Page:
Finally, the poem also makes use of imagery, particularly in the second stanza. The image of “every Tress a liberty” and “every curl a clue” creates a vivid picture in the reader’s mind, and conveys the sense of freedom and exploration that comes with changing fashions.

Conclusion: Why Emily Dickinson’s Work Continues to Resonate

In “Purple-is fashionable twice”, Emily Dickinson has crafted a work of poetry that is both beautiful and profound. Through her use of metaphor, repetition, and imagery, she is able to explore complex themes and ideas in a way that resonates with readers even today.

The poem is a testament to her genius as a poet, and to her ability to capture the human experience in just a few short lines. It reminds us that beauty is fleeting, and that everything in life goes through cycles of renewal and change. And yet, there is always the possibility of finding new ways to express ourselves and explore the world around us.

In a world that is constantly changing, Emily Dickinson’s works continue to inspire and uplift us. They remind us to seek out beauty and meaning in the world around us, and to embrace the cyclical nature of life with open arms.

Editor 2 Analysis and Explanation

Poetry Purple-is fashionable twice: A Masterpiece by Emily Dickinson

Emily Dickinson, one of the most renowned poets of the 19th century, is known for her unique style of writing and her ability to convey complex emotions through simple yet powerful words. Her poem "Purple-is fashionable twice" is a perfect example of her genius, as it explores the theme of beauty and its fleeting nature.

The poem begins with the line "Purple-is fashionable twice," which immediately catches the reader's attention. The use of the word "fashionable" suggests that the color purple is something that is trendy or in vogue, but the word "twice" adds a layer of complexity to the meaning. It implies that the popularity of purple is not constant, but rather it comes and goes in cycles.

The second line of the poem, "In five years-time-the same hue prevails," reinforces this idea of the cyclical nature of fashion. It suggests that after a period of time, purple will once again become fashionable, and people will once again be drawn to its beauty.

The third line of the poem, "The violet's little cousin, is called lavender," introduces another element to the poem. The use of the word "little cousin" suggests that lavender is not as popular or as fashionable as purple, but it is still related to it. This line also introduces the idea of shades of purple, which adds depth to the poem.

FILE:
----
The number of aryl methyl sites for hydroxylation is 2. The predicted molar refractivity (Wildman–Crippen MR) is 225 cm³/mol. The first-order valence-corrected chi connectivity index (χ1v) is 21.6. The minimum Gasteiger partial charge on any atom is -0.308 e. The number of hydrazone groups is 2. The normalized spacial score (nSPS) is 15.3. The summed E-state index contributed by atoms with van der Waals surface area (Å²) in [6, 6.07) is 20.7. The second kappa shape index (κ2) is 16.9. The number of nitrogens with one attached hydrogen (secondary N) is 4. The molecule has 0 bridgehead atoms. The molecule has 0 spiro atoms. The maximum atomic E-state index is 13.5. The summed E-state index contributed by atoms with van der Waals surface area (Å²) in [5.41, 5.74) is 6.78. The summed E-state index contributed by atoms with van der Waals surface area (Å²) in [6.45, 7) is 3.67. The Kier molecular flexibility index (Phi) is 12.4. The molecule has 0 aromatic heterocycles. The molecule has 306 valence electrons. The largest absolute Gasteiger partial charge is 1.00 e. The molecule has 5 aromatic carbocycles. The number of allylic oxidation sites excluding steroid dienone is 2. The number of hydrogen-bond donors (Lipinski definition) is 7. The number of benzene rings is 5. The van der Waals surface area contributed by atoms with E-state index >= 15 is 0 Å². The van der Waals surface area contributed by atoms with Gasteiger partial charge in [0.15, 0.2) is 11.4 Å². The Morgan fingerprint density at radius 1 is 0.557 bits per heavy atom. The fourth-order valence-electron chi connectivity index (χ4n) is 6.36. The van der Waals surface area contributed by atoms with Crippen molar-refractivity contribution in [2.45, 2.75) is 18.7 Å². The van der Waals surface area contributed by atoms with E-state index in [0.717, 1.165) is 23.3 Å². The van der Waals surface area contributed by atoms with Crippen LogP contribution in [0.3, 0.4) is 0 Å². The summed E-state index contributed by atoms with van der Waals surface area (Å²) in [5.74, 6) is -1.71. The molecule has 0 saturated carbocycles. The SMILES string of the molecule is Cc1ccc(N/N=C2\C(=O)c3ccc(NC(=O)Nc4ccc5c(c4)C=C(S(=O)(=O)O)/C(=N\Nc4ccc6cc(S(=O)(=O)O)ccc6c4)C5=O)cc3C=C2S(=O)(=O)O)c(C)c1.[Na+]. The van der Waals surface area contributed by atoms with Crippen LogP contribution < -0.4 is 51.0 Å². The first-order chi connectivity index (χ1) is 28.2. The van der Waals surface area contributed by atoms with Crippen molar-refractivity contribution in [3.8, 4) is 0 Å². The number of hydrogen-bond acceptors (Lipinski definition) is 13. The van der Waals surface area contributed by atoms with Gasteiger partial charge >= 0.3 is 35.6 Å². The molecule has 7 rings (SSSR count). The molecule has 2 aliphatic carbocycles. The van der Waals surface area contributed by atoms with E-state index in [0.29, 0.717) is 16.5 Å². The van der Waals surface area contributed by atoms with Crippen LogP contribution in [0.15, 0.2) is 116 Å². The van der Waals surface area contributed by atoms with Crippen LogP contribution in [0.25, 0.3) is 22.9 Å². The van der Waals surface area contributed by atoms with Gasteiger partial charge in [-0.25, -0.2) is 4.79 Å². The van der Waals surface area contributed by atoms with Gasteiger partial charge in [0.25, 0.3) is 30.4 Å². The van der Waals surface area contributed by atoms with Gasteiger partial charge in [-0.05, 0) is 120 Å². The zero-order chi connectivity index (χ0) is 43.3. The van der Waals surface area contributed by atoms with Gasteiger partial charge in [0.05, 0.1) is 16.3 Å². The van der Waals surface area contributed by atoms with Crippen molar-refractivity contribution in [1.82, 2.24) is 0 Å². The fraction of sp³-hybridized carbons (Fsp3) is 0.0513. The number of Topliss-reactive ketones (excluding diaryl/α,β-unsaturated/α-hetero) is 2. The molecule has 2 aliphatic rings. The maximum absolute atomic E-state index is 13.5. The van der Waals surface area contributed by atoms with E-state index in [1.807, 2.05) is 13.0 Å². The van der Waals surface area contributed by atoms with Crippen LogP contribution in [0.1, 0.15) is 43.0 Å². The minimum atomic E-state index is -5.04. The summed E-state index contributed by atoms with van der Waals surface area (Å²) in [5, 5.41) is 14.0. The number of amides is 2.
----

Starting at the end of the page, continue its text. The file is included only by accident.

The fourth line of the poem, "The sunset's amulet against oblivion," is perhaps the most enigmatic line in the poem. The use of the word "amulet" suggests that the sunset is something that protects against danger or harm, but the phrase "against oblivion" is more difficult to interpret. It could mean that the sunset is a reminder of the beauty of the world, or it could suggest that the sunset is a fleeting moment that will soon be forgotten.

The final line of the poem, "Befriends the at a farmhouse window," brings the poem back to the idea of beauty and its fleeting nature. The use of the word "befriends" suggests that the sunset is something that is comforting or reassuring, but the phrase "at a farmhouse window" suggests that it is something that is only accessible to a few people. This line also introduces the idea of a specific location, which adds a sense of place to the poem.

Overall, "Purple-is fashionable twice" is a masterful poem that explores the theme of beauty and its fleeting nature. Emily Dickinson's use of language is both simple and complex, and she manages to convey a range of emotions and ideas in just five lines. The poem is a testament to her genius as a poet and her ability to capture the essence of the human experience in her writing.

In conclusion, "Purple-is fashionable twice" is a poem that deserves to be studied and appreciated by anyone who loves poetry. Its themes of beauty and transience are universal, and its language is both beautiful and thought-provoking. Emily Dickinson's legacy as one of the greatest poets of all time is secure, and this poem is just one example of her brilliance.